A local model with a rare form of cancer is sharing her story in hopes of changing the way the fashion industry thinks about beauty.

Elly Mayday is only 25 years old, but has already endured months of chemotherapy and a hysterectomy to battle a type of ovarian cancer usually only seen in post-menopausal women.

“I was told it was a cyst so many times, and I just knew deep down in my heart that there was something else wrong,” Mayday says.

But instead of doing what many might – hanging up her hat and retiring from the world of fashion and beauty – Mayday has kept on modelling, proudly showing off her surgery scars and bald head in a sports bra campaign with Forever Yours Lingerie in Langley.

“It was kind of a point of realization, either, ‘Do I stop now, or do I keep on going and be the person that I was raised to be and the person that I know I am?’” she says.

The reaction to her work has been outstandingly positive – Mayday has tens of thousands of fans on Facebook and receives messages from other women with cancer who have been inspired by her confidence.

“The reaction has been amazing. People love it. People really want to see real people,” says Sonya Perkins, who owns Forever Yours Lingerie.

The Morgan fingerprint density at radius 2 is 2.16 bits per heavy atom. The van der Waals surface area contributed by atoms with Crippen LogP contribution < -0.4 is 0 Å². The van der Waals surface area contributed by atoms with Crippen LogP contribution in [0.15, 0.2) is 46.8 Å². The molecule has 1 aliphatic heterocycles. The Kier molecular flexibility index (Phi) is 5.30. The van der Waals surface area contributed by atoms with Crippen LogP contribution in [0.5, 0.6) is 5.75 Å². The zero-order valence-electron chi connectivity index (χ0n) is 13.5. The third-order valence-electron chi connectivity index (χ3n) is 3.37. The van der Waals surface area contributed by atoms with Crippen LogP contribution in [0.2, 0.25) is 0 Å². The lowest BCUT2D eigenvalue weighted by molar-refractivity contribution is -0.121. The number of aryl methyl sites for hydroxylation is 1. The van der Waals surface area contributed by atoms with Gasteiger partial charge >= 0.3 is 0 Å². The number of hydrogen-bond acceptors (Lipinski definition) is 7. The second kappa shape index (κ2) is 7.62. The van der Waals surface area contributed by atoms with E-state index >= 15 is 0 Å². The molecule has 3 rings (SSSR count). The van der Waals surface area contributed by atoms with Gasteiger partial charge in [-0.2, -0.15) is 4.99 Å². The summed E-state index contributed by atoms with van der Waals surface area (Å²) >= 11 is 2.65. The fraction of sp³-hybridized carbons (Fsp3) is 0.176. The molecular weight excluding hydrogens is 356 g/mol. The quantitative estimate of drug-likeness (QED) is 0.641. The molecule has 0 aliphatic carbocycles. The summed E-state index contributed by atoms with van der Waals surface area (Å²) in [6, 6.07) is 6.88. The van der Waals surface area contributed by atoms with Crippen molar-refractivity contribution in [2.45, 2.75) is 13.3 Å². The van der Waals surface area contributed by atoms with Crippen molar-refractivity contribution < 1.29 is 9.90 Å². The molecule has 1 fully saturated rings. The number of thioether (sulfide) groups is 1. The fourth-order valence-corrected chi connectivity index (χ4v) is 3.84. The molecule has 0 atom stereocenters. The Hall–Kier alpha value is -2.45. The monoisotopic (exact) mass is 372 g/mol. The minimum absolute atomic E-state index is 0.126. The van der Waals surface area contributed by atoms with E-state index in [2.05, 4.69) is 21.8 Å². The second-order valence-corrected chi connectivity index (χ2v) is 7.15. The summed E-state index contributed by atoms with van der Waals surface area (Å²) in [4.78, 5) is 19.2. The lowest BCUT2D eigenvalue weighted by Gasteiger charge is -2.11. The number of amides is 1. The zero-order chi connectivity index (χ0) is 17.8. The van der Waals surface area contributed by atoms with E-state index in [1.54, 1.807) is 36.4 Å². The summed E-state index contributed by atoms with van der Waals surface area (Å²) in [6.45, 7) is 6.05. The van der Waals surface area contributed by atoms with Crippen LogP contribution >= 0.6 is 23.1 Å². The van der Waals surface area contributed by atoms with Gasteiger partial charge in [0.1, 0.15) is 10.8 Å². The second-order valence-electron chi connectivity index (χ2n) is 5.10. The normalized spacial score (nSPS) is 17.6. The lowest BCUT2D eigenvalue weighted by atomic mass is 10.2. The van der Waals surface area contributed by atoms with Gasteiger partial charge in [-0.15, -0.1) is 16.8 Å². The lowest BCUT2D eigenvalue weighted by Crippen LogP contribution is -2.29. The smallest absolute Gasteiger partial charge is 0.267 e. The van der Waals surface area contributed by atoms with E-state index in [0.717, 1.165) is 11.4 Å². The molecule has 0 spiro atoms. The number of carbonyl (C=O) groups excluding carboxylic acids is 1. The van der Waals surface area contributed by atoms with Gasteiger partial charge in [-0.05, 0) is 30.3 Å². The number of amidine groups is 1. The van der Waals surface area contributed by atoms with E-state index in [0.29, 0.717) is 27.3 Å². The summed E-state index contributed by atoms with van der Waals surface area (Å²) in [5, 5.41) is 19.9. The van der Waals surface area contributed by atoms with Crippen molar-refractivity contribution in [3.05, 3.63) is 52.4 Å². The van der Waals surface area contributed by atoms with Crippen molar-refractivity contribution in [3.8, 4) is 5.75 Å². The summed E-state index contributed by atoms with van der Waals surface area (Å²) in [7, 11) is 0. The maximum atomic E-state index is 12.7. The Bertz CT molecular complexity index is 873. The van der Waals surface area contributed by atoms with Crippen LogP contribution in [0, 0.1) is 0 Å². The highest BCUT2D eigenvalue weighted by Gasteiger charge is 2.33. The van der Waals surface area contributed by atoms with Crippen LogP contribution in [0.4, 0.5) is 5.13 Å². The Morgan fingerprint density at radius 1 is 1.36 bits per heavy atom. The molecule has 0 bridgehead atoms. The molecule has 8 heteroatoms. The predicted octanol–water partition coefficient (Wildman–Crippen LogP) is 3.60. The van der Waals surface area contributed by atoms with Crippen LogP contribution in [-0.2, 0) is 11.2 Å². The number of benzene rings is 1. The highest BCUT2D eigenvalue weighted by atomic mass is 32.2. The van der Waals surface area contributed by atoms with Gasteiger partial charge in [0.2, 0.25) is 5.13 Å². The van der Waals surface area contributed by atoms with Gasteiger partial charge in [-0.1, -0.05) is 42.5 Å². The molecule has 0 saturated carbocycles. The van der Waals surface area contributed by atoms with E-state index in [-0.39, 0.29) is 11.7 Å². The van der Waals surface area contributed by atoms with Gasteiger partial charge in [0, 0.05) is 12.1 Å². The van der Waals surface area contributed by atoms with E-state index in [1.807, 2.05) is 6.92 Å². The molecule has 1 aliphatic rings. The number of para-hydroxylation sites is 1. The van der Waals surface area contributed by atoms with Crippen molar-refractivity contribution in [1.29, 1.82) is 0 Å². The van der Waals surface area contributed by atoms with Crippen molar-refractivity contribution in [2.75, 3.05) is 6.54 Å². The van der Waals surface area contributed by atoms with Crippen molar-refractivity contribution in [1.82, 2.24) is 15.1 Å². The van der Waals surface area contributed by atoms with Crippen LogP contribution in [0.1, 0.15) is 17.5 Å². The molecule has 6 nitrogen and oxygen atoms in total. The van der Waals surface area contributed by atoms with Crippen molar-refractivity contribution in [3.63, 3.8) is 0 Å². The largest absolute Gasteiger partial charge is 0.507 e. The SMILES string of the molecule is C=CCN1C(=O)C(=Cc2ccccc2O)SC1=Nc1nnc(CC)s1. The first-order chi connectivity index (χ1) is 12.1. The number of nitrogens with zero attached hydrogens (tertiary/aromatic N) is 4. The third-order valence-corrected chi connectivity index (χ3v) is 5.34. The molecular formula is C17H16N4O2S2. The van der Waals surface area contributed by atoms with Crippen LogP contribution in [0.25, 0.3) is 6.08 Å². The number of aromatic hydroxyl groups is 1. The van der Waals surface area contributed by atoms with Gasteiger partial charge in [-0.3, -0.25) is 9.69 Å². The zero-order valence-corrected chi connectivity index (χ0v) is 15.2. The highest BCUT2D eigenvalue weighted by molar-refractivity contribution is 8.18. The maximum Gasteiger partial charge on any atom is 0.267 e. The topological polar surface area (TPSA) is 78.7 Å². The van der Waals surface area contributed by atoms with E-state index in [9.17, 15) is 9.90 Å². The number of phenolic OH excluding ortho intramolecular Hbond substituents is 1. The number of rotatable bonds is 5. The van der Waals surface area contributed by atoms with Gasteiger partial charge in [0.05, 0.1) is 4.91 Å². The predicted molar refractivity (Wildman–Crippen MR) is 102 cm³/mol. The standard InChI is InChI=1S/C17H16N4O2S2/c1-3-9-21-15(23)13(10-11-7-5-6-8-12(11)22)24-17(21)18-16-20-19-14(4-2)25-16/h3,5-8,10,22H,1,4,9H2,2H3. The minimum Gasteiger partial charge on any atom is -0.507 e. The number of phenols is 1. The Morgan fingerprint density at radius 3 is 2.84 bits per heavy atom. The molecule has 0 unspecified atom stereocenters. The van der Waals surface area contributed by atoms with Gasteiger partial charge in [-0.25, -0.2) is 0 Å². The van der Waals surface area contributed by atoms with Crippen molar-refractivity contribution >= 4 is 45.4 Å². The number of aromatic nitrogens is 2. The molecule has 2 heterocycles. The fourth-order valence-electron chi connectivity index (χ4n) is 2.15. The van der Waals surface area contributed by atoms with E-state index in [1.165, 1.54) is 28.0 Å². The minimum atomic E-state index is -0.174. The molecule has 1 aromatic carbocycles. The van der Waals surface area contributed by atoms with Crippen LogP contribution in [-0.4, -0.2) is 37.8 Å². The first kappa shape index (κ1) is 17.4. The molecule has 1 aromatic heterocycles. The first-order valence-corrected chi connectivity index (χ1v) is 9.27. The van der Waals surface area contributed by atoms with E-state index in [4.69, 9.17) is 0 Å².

“I hope people are inspired to go outside with their scars and to go outside without their hair on,” Mayday says.

Perkins says when Mayday first told her about the cancer diagnosis, it was a no-brainer to have her continue to represent the store in its ad campaigns.

“There’s something about her face and body, and the way she moves exudes positivity and lightness about her,” she says.

The young woman is dubbed a “plus-size” model by industry standards – but it’s not a label she agrees with.

“We see a lot of images of girls not smiling in their ads, we see a lot of images of girls depleting their body of nutrition they need to live their life,” Mayday says. “I don’t say ‘plus-size’ because I’m not a plus-size woman. I’m normal size.”

Mayday’s story is being documented by a film crew and she has another major surgery scheduled next week. After that, she plans on going to New York – and bringing her message with her.

“Not everyone in the industry is going to want to work with a person that’s scarred, that has a scarred stomach,” she says. “But I have a good story, and I’m trying to start something.”

With a report from CTV British Columbia’s Maria Weisgarber